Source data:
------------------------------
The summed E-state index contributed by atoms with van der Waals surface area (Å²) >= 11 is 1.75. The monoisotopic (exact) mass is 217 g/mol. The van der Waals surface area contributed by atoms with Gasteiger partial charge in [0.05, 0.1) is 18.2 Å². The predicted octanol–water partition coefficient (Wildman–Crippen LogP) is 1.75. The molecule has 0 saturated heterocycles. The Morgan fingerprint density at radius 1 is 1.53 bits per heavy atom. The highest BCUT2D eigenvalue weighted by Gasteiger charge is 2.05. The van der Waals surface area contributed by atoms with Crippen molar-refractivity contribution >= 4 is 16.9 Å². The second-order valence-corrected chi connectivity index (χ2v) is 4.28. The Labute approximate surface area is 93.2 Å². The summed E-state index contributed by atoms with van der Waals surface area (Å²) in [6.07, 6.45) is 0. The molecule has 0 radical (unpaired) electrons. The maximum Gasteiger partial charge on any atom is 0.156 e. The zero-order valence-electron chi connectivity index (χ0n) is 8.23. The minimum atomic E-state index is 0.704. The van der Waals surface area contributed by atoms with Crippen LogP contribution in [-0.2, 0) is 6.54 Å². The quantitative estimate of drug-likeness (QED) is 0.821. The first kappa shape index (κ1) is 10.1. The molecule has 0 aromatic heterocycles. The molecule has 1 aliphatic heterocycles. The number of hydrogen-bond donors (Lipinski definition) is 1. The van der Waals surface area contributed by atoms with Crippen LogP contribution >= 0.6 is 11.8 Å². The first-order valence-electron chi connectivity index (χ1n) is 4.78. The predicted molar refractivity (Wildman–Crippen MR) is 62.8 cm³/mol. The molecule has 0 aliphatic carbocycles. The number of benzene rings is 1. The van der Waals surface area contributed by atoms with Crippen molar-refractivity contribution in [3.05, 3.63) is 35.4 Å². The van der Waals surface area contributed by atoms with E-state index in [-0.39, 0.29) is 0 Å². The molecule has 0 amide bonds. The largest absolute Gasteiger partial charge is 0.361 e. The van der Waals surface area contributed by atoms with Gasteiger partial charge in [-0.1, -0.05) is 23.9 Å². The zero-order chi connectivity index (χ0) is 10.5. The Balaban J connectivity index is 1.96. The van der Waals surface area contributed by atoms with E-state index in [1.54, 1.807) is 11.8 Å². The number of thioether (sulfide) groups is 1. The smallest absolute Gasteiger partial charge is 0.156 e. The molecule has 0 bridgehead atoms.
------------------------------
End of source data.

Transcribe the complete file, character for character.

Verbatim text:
The summed E-state index contributed by atoms with van der Waals surface area (Å²) >= 11 is 1.75. The monoisotopic (exact) mass is 217 g/mol. The van der Waals surface area contributed by atoms with Gasteiger partial charge in [0.05, 0.1) is 18.2 Å². The predicted octanol–water partition coefficient (Wildman–Crippen LogP) is 1.75. The molecule has 0 saturated heterocycles. The Morgan fingerprint density at radius 1 is 1.53 bits per heavy atom. The highest BCUT2D eigenvalue weighted by Gasteiger charge is 2.05. The van der Waals surface area contributed by atoms with Crippen molar-refractivity contribution >= 4 is 16.9 Å². The second-order valence-corrected chi connectivity index (χ2v) is 4.28. The Labute approximate surface area is 93.2 Å². The summed E-state index contributed by atoms with van der Waals surface area (Å²) in [6.07, 6.45) is 0. The molecule has 0 radical (unpaired) electrons. The maximum Gasteiger partial charge on any atom is 0.156 e. The zero-order valence-electron chi connectivity index (χ0n) is 8.23. The minimum atomic E-state index is 0.704. The van der Waals surface area contributed by atoms with Crippen LogP contribution in [-0.2, 0) is 6.54 Å². The quantitative estimate of drug-likeness (QED) is 0.821. The first kappa shape index (κ1) is 10.1. The molecule has 0 aromatic heterocycles. The molecule has 1 aliphatic heterocycles. The number of hydrogen-bond donors (Lipinski definition) is 1. The van der Waals surface area contributed by atoms with Crippen LogP contribution >= 0.6 is 11.8 Å². The first-order valence-electron chi connectivity index (χ1n) is 4.78. The predicted molar refractivity (Wildman–Crippen MR) is 62.8 cm³/mol. The molecule has 0 aliphatic carbocycles. The number of benzene rings is 1. The van der Waals surface area contributed by atoms with Crippen molar-refractivity contribution in [3.05, 3.63) is 35.4 Å². The van der Waals surface area contributed by atoms with E-state index in [-0.39, 0.29) is 0 Å². The molecule has 0 amide bonds. The largest absolute Gasteiger partial charge is 0.361 e. The van der Waals surface area contributed by atoms with Gasteiger partial charge in [-0.1, -0.05) is 23.9 Å². The zero-order chi connectivity index (χ0) is 10.5. The Balaban J connectivity index is 1.96. The van der Waals surface area contributed by atoms with E-state index in [1.54, 1.807) is 11.8 Å². The number of thioether (sulfide) groups is 1. The smallest absolute Gasteiger partial charge is 0.156 e. The molecule has 0 bridgehead atoms.